Scripture. (God to Moses) “Take off your sandels you are on holy ground.”
Lately I have been hearing, and have said it myself: we, as a society have lost our sense of sacred. We no longer respect the old rituals, ideas, or places. Perhaps we need to quit lamenting and take a new look at why things, places, rituals and ideas were ever sacred.
Oddly enough, an idea behind a Syfy Network program called Warehouse 13 comes to mind. They dealt with artifacts that had taken on qualities of the people who owned them, or the events they were part of. Many times they were normal objects that had become “magical” because of the properties they had absorbed. It was a odd show, but fun and someties spoke the struggle between good and evil in the world. Pure fantasy.
On a more serious level, I love to go the an empty sanctuary and play the piano. I grew up in a pastoral family, and married a pastor. I have spent many hours in sanctuaries. I have met God many times in such places. It means something to me to be in the place where I come away and put myself into an attitude and position to open myself up and pay attention to what God is trying to get through to me. To many people that is a sacred place. So, it is the activity that takes place there that makes it holy or sacred.
Rituals are sacred only if we bring understanding of what they mean with us as we partake in the ritual. We scoff and throw them aside in our contemorary society beccause we no longer use them as tools to open our hearts and minds to God. We have forgotten why they became sacred: because we met God when said the words, sang the songs, and took part in the actions.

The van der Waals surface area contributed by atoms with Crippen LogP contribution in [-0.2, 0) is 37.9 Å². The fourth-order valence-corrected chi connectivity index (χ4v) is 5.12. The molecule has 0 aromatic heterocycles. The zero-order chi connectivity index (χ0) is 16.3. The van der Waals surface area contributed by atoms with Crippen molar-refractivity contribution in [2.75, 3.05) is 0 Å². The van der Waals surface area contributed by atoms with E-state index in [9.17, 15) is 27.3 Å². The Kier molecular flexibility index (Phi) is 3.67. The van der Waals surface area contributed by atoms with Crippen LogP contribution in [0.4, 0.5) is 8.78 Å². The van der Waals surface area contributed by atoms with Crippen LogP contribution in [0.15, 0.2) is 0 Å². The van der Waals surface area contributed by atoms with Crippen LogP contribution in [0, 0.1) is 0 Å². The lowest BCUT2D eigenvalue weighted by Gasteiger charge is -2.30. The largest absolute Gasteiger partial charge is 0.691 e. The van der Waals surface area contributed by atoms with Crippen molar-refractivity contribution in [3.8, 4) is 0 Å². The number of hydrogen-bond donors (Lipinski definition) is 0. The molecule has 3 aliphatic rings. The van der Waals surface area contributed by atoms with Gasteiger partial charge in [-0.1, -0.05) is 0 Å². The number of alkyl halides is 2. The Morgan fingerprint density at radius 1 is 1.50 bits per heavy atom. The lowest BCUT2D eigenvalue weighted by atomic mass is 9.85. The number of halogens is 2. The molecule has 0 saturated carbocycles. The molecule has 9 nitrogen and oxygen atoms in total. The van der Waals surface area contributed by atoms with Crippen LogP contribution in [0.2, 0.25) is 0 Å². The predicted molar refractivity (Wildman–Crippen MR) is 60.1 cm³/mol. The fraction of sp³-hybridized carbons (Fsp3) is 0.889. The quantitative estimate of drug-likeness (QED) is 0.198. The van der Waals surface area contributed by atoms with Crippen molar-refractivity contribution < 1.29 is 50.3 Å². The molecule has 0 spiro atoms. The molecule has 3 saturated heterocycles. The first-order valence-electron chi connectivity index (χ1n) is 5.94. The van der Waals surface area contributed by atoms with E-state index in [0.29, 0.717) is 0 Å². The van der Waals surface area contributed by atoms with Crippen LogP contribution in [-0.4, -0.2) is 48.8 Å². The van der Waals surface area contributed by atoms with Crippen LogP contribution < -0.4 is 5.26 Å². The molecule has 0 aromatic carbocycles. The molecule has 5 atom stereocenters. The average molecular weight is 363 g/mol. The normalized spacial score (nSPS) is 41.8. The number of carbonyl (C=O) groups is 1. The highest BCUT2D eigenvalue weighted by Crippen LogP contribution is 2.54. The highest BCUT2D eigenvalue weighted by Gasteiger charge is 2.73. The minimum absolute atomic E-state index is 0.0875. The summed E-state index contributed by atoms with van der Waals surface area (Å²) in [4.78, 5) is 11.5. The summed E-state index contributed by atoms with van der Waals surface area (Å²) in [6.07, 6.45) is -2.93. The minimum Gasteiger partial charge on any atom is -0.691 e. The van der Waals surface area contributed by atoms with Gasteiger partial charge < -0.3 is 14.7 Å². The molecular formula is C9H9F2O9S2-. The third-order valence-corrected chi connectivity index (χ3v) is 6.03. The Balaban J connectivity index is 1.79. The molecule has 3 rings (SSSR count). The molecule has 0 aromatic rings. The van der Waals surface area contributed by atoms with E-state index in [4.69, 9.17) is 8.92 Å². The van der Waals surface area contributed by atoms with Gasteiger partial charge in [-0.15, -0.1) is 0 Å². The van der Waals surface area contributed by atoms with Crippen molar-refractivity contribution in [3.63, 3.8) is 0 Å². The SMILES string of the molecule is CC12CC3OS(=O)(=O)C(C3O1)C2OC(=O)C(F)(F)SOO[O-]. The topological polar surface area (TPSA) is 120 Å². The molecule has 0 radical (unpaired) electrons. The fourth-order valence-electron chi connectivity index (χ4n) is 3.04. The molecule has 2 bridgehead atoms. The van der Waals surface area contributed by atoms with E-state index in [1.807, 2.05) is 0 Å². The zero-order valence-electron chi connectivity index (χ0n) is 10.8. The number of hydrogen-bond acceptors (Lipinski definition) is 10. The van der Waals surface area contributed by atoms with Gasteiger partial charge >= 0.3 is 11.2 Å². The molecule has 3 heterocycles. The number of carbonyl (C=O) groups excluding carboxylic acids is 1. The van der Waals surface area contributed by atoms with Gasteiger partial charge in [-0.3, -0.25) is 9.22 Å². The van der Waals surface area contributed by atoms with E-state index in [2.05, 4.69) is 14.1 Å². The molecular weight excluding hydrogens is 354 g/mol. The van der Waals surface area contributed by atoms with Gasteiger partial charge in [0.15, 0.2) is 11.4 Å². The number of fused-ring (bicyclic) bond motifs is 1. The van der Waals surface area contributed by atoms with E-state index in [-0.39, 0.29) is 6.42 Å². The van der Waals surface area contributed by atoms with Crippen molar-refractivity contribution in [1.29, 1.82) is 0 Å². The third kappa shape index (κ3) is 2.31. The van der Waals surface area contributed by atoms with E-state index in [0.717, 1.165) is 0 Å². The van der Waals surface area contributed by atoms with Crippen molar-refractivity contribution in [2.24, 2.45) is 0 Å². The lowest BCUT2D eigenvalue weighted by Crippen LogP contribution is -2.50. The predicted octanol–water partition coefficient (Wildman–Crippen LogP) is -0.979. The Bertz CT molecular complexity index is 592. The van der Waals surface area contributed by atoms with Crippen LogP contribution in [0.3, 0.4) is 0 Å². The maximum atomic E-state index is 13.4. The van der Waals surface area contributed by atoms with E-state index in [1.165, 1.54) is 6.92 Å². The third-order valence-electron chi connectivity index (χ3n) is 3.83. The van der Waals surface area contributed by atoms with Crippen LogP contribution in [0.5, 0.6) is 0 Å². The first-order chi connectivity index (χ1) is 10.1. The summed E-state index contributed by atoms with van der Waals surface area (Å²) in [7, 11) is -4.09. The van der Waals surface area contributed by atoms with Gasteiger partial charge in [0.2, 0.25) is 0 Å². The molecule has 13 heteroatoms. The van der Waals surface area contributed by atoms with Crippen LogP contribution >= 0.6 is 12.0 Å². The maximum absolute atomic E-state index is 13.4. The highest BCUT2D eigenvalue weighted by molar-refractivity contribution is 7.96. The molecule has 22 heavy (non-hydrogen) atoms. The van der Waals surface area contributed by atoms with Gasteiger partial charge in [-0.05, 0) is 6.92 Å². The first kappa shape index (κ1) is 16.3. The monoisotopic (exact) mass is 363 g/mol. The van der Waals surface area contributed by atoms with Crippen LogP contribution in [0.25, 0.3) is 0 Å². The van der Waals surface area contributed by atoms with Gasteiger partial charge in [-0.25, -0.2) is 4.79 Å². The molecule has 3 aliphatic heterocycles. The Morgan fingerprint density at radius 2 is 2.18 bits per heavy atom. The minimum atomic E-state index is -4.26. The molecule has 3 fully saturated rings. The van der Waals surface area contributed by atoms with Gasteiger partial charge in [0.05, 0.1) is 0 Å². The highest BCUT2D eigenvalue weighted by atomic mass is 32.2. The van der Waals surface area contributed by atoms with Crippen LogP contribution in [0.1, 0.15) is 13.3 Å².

In Moses’ case, why did the ground he was walking on become holy ground? Because God had been there in the burning bush.
In our contemporary society, we must acknowledge the sacred will be different things for each of us. In our pop concert and theater world, many of us don’t really understand the sanctuary. It’s just like other gathering hall. Ritual has become just something to do, not understood or meaningful. Things have lost sacred meanings.
Yet people still meet God.
New things take on sacredness as we associate activities and places with the times we open ourselves to God’s voice. In honor of the past, we recapture that which has helped us in the past, but we also allow new things and places and things to become sacred.
If we don’t allow this process, we are short cutting our humanity. We need the shortcuts and symbols. On the other hand, if we begin to place more emphasis on the doing and saying certain things than we do the reason we began doing them, we also lose their usefulness.
Things became sacred because God was present. We met God, and these things help us recreate the times of meeting God. And we want to take off our shoes and honor the sacred ground.
So I pray: God help us recapture and not be afraid of the concept of the sacred places and attitudes.
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